But to make an AMA successful, you need to do a lot more than just show up (unless you’re Bear Grylls). You’ve got to put in a whole lot of leg work.
That’s what Jeff Matsuda did last week.
Matsuda’s AMA became a huge success on the site, easily breaking onto its front page. His goal? Drum up a little publicity for a mobile game, Age of Monsters, which his new company recently released. How did he make it work? By hand-sketching whatever redditors asked him to. He was upfront about his promotion all along. And the results were weird, gorgeous, and a whole lot of fun.
While you may not know Matsuda’s name, if you watched cartoons sometime last decade, you’ve probably seen his work. He was the artistic director for The Batman, an Emmy-winning animated series that ran on the Kids WB network from 2004 to 2008.
Below, we talk to Matsuda about how to do a successful AMA on Reddit. While most people probably don’t have his drawing skills, the basic lesson is this: what you get back from the Reddit community is equivalent to what you give. We’ve posted a few of Matsudas drawings from the thread (with permission).
DD: Your game is the latest project out of your company, Massive Joe studios — did the company plan the IAMA out beforehand? Or were you just sitting around the office one day and decided “I feel like drawing dozens of sketches for redditors today.”
We [at Massive Joe Studios] have wasted far too much time on Reddit, especially my co-founder Mike Su. So from the get go we thought it would be a really fun way to promote our game. We thought given all the other IAmA’s we’d seen get traction, that this had a shot to do well, but we by no means expected it to go as well as it did. Also, hats off to the redditors, the ideas coming in were even more hilarious/touching/awesome/obscene than we’d expected, and while I drew things, it was really the suggestions from the community that made it awesome. I mean, we started with Spock and Batman high fiving, which you’d think it would be all downhill from there, but it just got better.
DD: How many sketches did you draw in total? Any that were particularly challenging/rewarding?
I did 18 sketches, and uploaded a number of sketches from my old sketchbooks. While the Spock/Batman high five was one of the most popular, it was also the one I feel like a fifth grader could have drawn and I cringe when I look back at it. I feel like I definitely started hitting stride though, and Breaking Batman was probably the most fun. Towards the end I was also running out of steam a bit. So, for next time, if you want to get a good drawing out of me, try to time your request for mid-day ;)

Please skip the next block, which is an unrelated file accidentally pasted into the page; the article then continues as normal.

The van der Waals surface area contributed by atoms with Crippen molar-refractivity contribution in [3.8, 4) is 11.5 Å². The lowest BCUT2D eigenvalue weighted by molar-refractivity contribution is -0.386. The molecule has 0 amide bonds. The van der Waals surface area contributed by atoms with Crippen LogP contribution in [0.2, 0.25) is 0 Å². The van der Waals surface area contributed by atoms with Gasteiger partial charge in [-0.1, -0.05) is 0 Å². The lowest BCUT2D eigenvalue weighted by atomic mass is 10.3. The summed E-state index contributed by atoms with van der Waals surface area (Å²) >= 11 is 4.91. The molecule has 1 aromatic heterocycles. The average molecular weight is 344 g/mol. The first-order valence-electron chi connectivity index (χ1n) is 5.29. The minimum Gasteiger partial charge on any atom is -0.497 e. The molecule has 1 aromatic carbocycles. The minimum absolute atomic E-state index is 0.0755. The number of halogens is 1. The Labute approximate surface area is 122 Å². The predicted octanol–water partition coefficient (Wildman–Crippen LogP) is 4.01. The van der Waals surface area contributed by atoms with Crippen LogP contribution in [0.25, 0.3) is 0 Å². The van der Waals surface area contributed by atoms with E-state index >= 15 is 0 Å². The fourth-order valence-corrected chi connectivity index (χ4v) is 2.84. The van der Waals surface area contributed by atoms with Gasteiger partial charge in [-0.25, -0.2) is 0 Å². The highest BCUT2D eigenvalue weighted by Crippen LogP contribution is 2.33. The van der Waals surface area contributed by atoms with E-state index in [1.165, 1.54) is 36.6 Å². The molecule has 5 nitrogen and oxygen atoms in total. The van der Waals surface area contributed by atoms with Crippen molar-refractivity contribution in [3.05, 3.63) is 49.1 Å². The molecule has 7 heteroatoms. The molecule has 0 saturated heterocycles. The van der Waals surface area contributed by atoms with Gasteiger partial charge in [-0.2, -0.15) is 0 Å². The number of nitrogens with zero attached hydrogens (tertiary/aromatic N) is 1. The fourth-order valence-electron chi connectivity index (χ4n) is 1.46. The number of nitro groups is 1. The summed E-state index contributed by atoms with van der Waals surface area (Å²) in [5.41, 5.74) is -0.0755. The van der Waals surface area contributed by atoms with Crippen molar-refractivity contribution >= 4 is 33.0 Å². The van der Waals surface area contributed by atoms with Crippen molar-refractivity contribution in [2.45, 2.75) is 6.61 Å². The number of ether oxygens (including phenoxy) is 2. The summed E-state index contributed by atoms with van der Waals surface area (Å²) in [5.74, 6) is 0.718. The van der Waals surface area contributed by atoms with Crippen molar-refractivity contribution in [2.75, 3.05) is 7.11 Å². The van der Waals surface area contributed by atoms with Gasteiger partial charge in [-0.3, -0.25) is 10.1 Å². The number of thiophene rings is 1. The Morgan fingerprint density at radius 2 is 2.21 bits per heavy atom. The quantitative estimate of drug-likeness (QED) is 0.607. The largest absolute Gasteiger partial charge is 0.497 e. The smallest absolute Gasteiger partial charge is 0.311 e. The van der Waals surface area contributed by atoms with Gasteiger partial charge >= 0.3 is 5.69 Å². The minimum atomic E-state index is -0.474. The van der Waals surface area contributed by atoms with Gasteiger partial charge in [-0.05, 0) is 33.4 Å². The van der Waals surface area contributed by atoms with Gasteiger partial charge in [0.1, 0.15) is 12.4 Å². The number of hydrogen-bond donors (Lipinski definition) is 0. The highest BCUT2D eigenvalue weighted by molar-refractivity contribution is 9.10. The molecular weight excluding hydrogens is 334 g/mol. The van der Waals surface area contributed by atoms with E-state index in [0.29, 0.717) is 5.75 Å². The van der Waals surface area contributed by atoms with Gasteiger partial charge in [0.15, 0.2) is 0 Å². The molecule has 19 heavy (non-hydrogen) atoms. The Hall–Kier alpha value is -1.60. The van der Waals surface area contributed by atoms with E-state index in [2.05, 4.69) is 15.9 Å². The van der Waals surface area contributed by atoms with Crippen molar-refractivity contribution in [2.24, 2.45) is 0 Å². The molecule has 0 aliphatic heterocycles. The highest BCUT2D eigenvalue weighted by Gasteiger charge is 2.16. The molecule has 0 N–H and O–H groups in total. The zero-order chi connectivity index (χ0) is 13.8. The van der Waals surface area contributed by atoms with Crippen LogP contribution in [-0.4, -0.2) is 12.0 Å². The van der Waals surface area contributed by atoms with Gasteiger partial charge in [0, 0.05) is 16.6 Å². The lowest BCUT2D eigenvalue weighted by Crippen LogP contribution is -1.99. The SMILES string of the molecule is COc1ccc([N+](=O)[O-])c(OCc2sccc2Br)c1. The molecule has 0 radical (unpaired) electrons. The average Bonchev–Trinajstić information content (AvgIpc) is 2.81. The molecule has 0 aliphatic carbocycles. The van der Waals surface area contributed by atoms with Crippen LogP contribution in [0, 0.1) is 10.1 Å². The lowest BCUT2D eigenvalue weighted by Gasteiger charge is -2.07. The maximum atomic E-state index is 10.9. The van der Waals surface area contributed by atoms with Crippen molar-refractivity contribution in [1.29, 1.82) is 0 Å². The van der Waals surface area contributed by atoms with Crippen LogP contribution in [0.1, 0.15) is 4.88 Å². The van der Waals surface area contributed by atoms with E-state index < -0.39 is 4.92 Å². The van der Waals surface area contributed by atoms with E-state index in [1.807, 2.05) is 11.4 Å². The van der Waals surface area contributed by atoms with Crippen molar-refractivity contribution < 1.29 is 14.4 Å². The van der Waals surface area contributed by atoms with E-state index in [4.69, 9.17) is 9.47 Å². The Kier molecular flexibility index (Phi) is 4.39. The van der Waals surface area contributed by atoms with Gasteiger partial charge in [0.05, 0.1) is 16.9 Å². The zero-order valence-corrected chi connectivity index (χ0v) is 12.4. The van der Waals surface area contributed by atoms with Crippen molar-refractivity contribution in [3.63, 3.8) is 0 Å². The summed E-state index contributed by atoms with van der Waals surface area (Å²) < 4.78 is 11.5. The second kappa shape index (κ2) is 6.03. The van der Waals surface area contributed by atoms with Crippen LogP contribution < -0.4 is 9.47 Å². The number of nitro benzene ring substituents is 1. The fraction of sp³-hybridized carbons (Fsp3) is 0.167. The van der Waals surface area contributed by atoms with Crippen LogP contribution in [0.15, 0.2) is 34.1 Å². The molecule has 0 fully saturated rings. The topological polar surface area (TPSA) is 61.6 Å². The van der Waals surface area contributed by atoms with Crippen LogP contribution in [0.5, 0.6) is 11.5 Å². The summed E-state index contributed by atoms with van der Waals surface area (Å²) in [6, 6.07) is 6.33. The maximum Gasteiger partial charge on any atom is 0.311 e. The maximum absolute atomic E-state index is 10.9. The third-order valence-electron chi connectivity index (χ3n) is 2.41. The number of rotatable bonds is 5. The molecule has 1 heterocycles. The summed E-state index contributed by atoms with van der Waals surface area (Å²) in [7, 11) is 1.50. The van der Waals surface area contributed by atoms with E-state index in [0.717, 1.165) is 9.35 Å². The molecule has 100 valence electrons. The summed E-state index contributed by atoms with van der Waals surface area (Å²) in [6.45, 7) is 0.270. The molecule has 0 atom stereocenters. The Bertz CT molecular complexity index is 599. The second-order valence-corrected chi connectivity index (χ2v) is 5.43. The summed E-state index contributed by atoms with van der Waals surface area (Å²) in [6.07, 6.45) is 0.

DD: How much time did you spend? Were you basically sketching all day?
So we actually created the IAmA around 10am, but for whatever reason it wasn’t showing up. We were pretty bummed, cause we really thought it was going to work and we weren’t getting a single comment. So Mike and I went to an early lunch at 11 am, then came back around noon and emailed the moderators. Something got fixed and basically from about 12 to 6 pm was non-stop drawing. We grabbed dinner from 6 to eightish, and then drew for another two to three hours. So it was more like eight to nine hours probably.
DD: Beyond the promo for your new app, how did you benefit from the AMA? I mean, were there any really great interactions you had? Anything you learned from redditors?
Again, this thing went way beyond our expectations. We were cracking up the entire time with the requests and the discussions going on. I wish I were half as creative as the redditors. It was great hearing from the fans of the show. It just blew my mind away getting such direct interaction with fans of the show and new fans. It’s always fun to see reddit discussions go insanely detailed on hypothetical scenarios, so it brought me endless pleasure to read the Batman vs. Superman discussion.
I just wish I could draw faster or we had more time, as there were so many great requests, and so many personal requests that I didn’t get to do. That was the tough part. I tried to do things that I thought most of the community would love, rather than personal ones (with the exception of that one birthday one I did at the end because my heart is only partially made of coal). But there were so many requests for friends etc. that if I had more time to do would love to do. But alas, we have a gaming company to build :)
DD: Redditors seem to be pretty well aware of the fact that many people use r/IAMA as a way to promote something — and they don’t really care, so long as they’re given something in return (which obviously you did). So I’m wondering: How much did the AMA help your app launch? Can you give us any numbers to show much attention it brought you?
There are few communities on the Internet as righteous as the Redditors. Reddit is like that friend from high school that we all have. If he’s on your side, he is fiercely loyal and will take a bullet for you and beat up anybody that so much as looks at you funny. But if you’re not on his side, then he’ll do things that make you want to call the cops and get a restraining order. He’s not irrational, just not moderate.
So there’s always that risk when promoting. But our thought was if we’re sincere, and provide something fun and entertaining first and foremost, the community would reward us for that. While I can’t share hard numbers with you, this Reddit thread probably did just as much as all of the other launch-related activities we did. The best part was seeing five star reviews in our appstore with “Hi from Reddit!” or “Reddit sent me.” There is something that’s just so fascinating and amazing about this sort of family culture Reddit has cultivated that is really special and I was really amazing to be a part of first hand.